Jose Riga has spoken publicly for the first time since his sacking as Blackpool manager, describing his time at Bloomfield Road as “the very worst circumstances”.
The Belgian was sacked just over a fortnight ago, having won just one of his 15 games in charge.
His time at Bloomfield Road was overshadowed by high-profile rows with chairman Karl Oyston and problems in the transfer market.
Pool signed 17 players in two weeks before the season began, though the manager stated his squad was not good enough for Championship survival.
Riga invited a delegation of Pool fans from the Blackpool Supporters Trust to meet him in London on Monday and hear his side of the story. Some national newspapers were also invited.
Accounts of the meeting emerged late last night and Riga is reported as saying of his transfer targets: “I proposed some names. I wanted good young English players but , with 25 years’ coaching experience, there is also my knowledge of French players from Belgium, knowing what Holland can bring, what Spain can bring ...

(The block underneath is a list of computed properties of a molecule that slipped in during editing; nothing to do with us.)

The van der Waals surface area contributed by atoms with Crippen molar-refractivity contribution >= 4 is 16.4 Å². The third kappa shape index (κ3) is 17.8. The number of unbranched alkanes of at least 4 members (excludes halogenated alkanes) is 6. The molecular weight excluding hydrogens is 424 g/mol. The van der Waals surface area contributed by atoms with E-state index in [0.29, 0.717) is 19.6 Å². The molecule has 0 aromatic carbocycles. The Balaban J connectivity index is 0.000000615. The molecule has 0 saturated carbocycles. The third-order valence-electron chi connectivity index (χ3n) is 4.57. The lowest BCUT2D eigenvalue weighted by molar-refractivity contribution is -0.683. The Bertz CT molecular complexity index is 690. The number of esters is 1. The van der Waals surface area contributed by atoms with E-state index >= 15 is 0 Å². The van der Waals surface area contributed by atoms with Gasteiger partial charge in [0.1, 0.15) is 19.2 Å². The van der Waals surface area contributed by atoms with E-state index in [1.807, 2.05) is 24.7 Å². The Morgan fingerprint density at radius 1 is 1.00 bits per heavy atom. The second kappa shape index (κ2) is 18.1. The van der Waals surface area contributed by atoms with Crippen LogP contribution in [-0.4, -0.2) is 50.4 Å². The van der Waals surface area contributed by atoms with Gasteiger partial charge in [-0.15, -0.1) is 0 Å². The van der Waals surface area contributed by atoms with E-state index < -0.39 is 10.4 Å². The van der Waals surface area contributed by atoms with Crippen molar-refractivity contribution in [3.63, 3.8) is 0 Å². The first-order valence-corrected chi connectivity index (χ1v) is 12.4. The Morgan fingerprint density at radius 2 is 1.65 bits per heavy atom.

“But it seemed there was a problem with every player I proposed.
“I’m not stupid. I wasn’t talking about unreasonable players. And if you think it’s not reasonable, just tell me and OK we move to another one.
“I’ll put it this way: you want to buy a car and you are offered a bike. You say, ‘No, I want the car because you need a car.’
“I must have reviewed more players in three months than I had done in 10 years.”
Riga had been in charge for only six games when Oyston approached both Owen Coyle and Gary Rowett with a view to replacing the Belgian while he was away in his homeland.
This left Riga in a difficult position on his return to the Fylde coast.
Riga is reported to have told Monday’s gathering: “I just wanted a normal relationship between an owner and a manager, based on confidence. I was waiting for that kind of support.
“People were saying: ‘Have you seen what he’s said?’ Of course it doesn’t help but I never spoke back about him. It’s part of my character.
“Part of my value is loyalty, honesty, dignity. And I prefer to die with my values and my ideas than those of other people.”